NWT residents may soon be able to remove the gender field from their birth certificates and register up to four birth parents if new proposed changes to territorial legislation are passed.

The GNWT announced on Sept. 1 it is seeking public feedback on changes to its Vital Statistics Act and Change of Name Act. These revisions are intended to bring these two acts in line with the federal Human Rights Act, and to “make them more inclusive.”

Among the proposed changes are a provision that would allow residents who were born in the NWT to remove the gender on their birth certificate. Coupled with this is a proposal to offer change of gender certificates to residents who were born outside the territory.

Another proposal would allow residents to register up to four birth parents on a birth registration statement and birth certificate. As the announcement from the GNWT explains, this would accommodate situations where more than two parents may be considered birth parents, such as sperm donation or surrogacy.

The announcement also indicates that the territory would “correct (the) legal authority” in cases where minors apply to have their gender changed on official documents. As a document elaborating on the proposals explains, this would allow any residents who are ages 16 to 18 to change the gender on their birth certificates without the consent of a guardian. Currently, those in this age category have to be living independently to make this change.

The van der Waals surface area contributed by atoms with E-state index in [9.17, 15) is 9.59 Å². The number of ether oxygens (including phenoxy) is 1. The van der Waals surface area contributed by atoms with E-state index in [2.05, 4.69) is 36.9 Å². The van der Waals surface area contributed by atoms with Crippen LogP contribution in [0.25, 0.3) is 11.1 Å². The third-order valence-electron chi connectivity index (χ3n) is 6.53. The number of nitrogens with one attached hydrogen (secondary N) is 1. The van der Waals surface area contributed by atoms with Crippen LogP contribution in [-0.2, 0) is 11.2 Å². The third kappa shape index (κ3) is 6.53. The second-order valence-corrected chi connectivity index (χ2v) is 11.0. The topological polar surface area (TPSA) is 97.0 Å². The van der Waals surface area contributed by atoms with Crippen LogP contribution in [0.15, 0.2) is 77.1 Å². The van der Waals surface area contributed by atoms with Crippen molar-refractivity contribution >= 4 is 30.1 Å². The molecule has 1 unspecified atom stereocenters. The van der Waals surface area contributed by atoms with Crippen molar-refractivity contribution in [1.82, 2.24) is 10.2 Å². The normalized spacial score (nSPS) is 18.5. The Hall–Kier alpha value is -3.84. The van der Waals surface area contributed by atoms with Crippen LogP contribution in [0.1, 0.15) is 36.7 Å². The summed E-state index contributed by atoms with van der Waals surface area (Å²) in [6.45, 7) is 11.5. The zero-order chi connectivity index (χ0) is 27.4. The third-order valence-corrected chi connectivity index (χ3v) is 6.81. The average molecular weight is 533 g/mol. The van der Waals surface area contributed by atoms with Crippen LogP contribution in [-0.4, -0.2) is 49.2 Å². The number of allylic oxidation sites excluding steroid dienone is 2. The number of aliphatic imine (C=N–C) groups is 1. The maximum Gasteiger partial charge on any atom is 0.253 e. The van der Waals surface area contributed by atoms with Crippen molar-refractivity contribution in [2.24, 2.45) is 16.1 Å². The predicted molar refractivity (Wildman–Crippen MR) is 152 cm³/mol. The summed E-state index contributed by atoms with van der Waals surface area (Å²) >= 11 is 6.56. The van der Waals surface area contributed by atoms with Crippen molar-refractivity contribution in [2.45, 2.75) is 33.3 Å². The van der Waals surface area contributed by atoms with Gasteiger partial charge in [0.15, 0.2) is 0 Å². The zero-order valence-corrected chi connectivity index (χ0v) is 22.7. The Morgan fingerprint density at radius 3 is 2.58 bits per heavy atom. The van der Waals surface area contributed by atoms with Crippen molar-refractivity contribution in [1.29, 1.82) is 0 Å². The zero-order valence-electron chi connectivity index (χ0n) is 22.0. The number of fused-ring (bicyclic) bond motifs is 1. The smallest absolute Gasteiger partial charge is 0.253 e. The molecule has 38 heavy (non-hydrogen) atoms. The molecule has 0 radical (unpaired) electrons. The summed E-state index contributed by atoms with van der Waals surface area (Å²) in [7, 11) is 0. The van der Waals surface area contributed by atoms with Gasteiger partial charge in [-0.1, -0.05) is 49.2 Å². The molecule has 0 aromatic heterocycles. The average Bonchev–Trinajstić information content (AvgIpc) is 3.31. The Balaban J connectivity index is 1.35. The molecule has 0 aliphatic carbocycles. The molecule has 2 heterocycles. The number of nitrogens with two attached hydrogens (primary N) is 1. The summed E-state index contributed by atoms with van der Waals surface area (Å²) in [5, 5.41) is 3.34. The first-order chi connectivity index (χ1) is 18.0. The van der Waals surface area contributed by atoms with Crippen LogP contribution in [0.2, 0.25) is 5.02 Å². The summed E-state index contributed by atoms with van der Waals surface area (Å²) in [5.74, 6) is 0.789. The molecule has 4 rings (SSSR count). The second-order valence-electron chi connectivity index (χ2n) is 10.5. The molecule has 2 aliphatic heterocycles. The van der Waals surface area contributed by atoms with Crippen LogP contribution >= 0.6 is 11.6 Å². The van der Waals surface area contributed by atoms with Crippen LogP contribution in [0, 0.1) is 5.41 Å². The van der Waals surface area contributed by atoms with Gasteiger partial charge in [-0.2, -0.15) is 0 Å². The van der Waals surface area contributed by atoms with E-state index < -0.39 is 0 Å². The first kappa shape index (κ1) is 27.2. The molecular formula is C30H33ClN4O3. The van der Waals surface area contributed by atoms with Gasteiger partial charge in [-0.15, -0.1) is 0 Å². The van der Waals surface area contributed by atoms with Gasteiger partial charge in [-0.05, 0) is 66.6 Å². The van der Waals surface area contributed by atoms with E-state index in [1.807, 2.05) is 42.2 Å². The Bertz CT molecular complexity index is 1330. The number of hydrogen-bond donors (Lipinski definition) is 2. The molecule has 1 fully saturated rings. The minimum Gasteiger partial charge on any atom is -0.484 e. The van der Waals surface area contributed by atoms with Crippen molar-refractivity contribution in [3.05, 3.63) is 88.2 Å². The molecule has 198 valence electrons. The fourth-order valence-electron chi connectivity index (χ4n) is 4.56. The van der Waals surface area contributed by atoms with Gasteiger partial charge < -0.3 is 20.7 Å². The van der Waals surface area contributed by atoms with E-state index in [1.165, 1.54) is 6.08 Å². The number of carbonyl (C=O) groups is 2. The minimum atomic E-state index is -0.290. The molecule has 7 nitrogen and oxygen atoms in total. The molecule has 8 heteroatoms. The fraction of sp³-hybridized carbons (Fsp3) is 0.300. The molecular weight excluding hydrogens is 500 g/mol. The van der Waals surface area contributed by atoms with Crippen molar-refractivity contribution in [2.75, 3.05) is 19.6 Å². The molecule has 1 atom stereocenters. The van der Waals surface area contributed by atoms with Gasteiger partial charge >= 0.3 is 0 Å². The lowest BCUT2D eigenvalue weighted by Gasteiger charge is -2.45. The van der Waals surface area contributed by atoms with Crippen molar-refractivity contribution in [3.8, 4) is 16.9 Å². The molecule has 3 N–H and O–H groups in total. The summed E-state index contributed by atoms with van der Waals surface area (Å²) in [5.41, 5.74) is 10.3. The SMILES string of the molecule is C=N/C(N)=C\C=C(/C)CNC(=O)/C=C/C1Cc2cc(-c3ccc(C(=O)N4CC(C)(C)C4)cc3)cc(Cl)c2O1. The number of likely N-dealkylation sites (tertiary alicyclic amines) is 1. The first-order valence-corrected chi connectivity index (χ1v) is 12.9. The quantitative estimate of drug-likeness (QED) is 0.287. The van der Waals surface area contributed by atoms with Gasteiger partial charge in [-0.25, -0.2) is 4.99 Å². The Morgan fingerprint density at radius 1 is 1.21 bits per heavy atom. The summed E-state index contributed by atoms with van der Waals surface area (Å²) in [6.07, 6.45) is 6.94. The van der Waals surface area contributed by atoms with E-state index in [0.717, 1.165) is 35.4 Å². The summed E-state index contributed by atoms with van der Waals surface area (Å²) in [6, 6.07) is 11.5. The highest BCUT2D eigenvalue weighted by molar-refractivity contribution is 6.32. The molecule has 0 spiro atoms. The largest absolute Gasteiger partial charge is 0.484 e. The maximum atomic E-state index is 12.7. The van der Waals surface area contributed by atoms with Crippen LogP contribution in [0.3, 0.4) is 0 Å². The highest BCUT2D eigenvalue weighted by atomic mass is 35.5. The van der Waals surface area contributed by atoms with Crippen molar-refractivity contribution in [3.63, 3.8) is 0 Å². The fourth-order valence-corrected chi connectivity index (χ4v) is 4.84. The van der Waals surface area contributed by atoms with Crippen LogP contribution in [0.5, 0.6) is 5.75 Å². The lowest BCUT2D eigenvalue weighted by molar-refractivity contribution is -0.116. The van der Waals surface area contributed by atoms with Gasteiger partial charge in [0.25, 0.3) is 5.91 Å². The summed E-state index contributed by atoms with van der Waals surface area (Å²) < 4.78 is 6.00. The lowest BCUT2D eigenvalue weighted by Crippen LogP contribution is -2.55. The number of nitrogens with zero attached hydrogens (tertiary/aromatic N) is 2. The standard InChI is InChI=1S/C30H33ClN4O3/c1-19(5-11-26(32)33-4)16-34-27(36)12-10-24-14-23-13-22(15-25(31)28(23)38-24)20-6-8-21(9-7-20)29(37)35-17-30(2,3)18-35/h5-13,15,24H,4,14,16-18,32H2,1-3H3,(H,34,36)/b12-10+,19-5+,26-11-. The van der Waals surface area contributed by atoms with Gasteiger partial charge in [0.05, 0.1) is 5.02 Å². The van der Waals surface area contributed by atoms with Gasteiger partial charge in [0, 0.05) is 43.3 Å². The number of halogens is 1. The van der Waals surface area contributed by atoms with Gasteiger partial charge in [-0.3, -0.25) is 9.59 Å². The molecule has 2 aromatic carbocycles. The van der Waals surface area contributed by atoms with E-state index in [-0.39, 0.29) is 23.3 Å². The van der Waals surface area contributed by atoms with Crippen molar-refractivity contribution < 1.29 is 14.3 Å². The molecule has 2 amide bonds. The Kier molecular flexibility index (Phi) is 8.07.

Proposed amendments to the Change of Name Act include the addition of fingerprinting and criminal record check requirements for those 12 and older, a law banning those on the national Sex Offender Registry from changing their names and a provision allowing residents to revert to their birth names under any circumstances.

The proposed amendments come five years after changes were made to the Vital Statistics Act based on both the Truth and Reconciliation Commission and the NWT Official Languages Commissioner. These included the addition of a “Gender X” option on official documentation for those who identify as transgender or non-binary.

Residents have until Oct. 3 to submit their feedback on the proposed changes.

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